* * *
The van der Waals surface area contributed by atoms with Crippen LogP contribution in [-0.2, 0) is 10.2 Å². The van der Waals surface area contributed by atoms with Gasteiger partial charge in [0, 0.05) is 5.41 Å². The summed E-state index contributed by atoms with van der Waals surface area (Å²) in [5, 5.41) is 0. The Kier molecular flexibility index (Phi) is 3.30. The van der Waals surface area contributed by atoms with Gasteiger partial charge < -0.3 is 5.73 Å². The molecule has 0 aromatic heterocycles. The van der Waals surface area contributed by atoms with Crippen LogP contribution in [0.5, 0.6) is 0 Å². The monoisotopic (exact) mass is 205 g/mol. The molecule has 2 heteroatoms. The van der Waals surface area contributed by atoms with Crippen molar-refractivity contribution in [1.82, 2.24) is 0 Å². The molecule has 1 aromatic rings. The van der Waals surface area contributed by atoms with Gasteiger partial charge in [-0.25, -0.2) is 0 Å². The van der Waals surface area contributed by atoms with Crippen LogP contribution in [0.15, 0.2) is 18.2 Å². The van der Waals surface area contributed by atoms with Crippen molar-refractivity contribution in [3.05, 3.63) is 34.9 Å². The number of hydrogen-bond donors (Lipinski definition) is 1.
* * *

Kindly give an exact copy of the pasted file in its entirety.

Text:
The van der Waals surface area contributed by atoms with Crippen LogP contribution in [-0.2, 0) is 10.2 Å². The van der Waals surface area contributed by atoms with Gasteiger partial charge in [0, 0.05) is 5.41 Å². The summed E-state index contributed by atoms with van der Waals surface area (Å²) in [5, 5.41) is 0. The Kier molecular flexibility index (Phi) is 3.30. The van der Waals surface area contributed by atoms with Gasteiger partial charge < -0.3 is 5.73 Å². The molecule has 0 aromatic heterocycles. The van der Waals surface area contributed by atoms with Crippen LogP contribution in [0.5, 0.6) is 0 Å². The monoisotopic (exact) mass is 205 g/mol. The molecule has 2 heteroatoms. The van der Waals surface area contributed by atoms with Crippen molar-refractivity contribution in [1.82, 2.24) is 0 Å². The molecule has 1 aromatic rings. The van der Waals surface area contributed by atoms with Gasteiger partial charge in [-0.25, -0.2) is 0 Å². The van der Waals surface area contributed by atoms with Crippen LogP contribution in [0.15, 0.2) is 18.2 Å². The van der Waals surface area contributed by atoms with Crippen molar-refractivity contribution in [3.05, 3.63) is 34.9 Å². The number of hydrogen-bond donors (Lipinski definition) is 1.